I recently spent three days at the Amen Clinic in Costa Mesa, CA for further assessment and diagnosis of my ADD. I had a huge personal breakthrough when I was diagnosed with ADD (primarily inattentive) five years ago, but I’d noticed I was still struggling to initiate and follow through on projects, and was prone to bouts of depression.
Dr. Daniel Amen, known to millions of devoted PBS viewers for his specials during pledge weeks, is a prominent ADHD expert, psychiatrist, and best-selling author. What made him especially credible with me was his open and touching description of ADD in his own life and family, and his framework for distinguishing among seven distinct types of ADD. The Amen Clinics offer a multidisciplinary approach, but are unique in their use of SPECT scans (Single Photon Emission Computerized Tomography) that map blood flow into various parts of the brain responsible for particular cognitive and physical functions, and identify patterns that correlate with psychiatric and neurological conditions.
Some Amen Clinics also offer a quantitative electroencephalography (qEEG), a procedure that yields a similar map of the brain, but using electrical signals rather than blood flow. Curious to see if different methods led to different conclusions, I opted for both.
One of the things I’ve heard the most over the past decade of working in the ADHD field is that it’s extremely difficult to find good information, support, and resources especially in regard to adult ADHD.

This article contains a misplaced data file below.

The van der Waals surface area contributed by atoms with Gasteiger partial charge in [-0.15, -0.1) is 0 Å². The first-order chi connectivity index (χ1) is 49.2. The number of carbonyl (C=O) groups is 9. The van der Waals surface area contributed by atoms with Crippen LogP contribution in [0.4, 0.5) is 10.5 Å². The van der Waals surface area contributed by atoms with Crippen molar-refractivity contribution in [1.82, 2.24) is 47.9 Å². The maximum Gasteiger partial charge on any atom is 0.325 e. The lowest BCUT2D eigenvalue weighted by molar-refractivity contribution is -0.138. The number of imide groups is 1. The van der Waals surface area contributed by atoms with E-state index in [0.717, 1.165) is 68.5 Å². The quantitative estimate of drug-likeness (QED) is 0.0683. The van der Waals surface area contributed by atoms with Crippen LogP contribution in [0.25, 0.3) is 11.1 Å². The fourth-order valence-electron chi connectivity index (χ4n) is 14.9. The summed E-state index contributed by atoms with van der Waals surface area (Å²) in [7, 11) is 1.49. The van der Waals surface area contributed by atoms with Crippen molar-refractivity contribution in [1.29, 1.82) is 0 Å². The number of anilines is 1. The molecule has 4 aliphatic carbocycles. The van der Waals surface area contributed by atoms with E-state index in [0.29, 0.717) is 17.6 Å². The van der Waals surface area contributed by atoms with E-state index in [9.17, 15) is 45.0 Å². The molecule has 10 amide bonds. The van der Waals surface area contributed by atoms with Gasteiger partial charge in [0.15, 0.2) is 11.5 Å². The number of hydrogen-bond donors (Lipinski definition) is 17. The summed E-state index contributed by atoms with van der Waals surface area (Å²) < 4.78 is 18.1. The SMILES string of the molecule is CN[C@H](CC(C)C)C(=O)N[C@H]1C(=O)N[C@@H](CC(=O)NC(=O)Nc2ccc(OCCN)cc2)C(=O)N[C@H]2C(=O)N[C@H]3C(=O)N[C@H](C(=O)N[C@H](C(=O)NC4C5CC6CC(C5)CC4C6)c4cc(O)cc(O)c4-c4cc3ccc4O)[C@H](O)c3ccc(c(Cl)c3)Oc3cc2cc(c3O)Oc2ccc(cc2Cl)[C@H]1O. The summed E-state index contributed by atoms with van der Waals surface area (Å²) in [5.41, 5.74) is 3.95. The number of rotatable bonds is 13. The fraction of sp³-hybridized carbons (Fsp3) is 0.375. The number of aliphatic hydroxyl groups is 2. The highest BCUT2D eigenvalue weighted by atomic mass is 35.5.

I’m sharing a post-event report with you of our recent DOC Institute screening of A Mind Like Mine – An Intimate Portrait of Attention Deficit Hyperactivity Disorder in the hopes that you’ll consider hosting an event like this in your own community.
This free event in Toronto, Ontario consisted of a documentary screening followed by a panel discussion moderated by yours truly. The film covers an amazing amount of ground on adult ADHD while being a gripping drama that takes you on an emotional roller coaster – just like ADHD itself.
Some of you have expressed an interest in my progress (or lack thereof) and I’ve promised updates. Here’s the latest.
I’ve noticed a few physical changes, especially in sleep and energy levels.
I thought it was time for an update about my experiment with going off ADHD medication. Yesterday, I confessed about caving in to the temptation to touch a dead screech owl’s beak and talons to see what they felt like (smooth and bone-like, if you’re wondering).
As far as I was concerned, the Screech Owl Incident was one strike against my non-medicated ADHD status.
This afternoon, I received a second strike. That’s when I came up with the “Three Strikes, You’re Out” rule for my ADHD medication experiment.
There are two kinds of people: those who will kiss their cat on the cheek or their dog on the lips and those who won’t. I once had a vet who kissed her dogs on the lips. She’s lived to tell the tale.
As most of you know, I recently made the decision to go off my ADHD medication. I’ve been hypervigilant in monitoring what changes occur in my decision-making, relationships, and ability to find my keys.
I’ve noticed some differences but I’m happy to say not enough to go back on medication. It hadn’t been working very well anyway.